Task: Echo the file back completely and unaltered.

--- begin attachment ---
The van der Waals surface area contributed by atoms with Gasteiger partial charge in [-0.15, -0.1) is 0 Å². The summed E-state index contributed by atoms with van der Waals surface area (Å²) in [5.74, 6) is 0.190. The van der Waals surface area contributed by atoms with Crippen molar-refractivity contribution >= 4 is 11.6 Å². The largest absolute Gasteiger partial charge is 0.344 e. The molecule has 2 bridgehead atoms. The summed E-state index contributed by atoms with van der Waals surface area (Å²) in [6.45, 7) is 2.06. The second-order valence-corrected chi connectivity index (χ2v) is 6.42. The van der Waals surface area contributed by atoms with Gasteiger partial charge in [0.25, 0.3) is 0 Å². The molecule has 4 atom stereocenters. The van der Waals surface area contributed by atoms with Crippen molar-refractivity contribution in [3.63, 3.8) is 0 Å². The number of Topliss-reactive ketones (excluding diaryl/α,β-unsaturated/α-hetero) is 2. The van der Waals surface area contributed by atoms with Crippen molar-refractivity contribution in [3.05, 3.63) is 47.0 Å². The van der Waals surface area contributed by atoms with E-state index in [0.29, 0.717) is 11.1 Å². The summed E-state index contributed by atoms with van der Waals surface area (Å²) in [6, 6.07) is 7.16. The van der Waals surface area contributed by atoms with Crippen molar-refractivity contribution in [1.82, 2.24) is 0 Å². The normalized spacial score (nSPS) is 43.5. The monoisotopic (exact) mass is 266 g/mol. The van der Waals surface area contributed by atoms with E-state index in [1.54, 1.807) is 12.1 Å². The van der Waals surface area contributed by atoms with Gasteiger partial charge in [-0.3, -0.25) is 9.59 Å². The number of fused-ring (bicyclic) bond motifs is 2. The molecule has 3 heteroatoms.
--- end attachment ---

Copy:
The van der Waals surface area contributed by atoms with Gasteiger partial charge in [-0.15, -0.1) is 0 Å². The summed E-state index contributed by atoms with van der Waals surface area (Å²) in [5.74, 6) is 0.190. The van der Waals surface area contributed by atoms with Crippen molar-refractivity contribution >= 4 is 11.6 Å². The largest absolute Gasteiger partial charge is 0.344 e. The molecule has 2 bridgehead atoms. The summed E-state index contributed by atoms with van der Waals surface area (Å²) in [6.45, 7) is 2.06. The second-order valence-corrected chi connectivity index (χ2v) is 6.42. The van der Waals surface area contributed by atoms with Gasteiger partial charge in [0.25, 0.3) is 0 Å². The molecule has 4 atom stereocenters. The van der Waals surface area contributed by atoms with Crippen molar-refractivity contribution in [3.63, 3.8) is 0 Å². The number of Topliss-reactive ketones (excluding diaryl/α,β-unsaturated/α-hetero) is 2. The van der Waals surface area contributed by atoms with Crippen molar-refractivity contribution in [3.05, 3.63) is 47.0 Å². The van der Waals surface area contributed by atoms with E-state index in [0.29, 0.717) is 11.1 Å². The summed E-state index contributed by atoms with van der Waals surface area (Å²) in [6, 6.07) is 7.16. The van der Waals surface area contributed by atoms with Crippen molar-refractivity contribution in [1.82, 2.24) is 0 Å². The normalized spacial score (nSPS) is 43.5. The monoisotopic (exact) mass is 266 g/mol. The van der Waals surface area contributed by atoms with E-state index in [1.54, 1.807) is 12.1 Å². The van der Waals surface area contributed by atoms with Gasteiger partial charge in [-0.3, -0.25) is 9.59 Å². The number of fused-ring (bicyclic) bond motifs is 2. The molecule has 3 heteroatoms.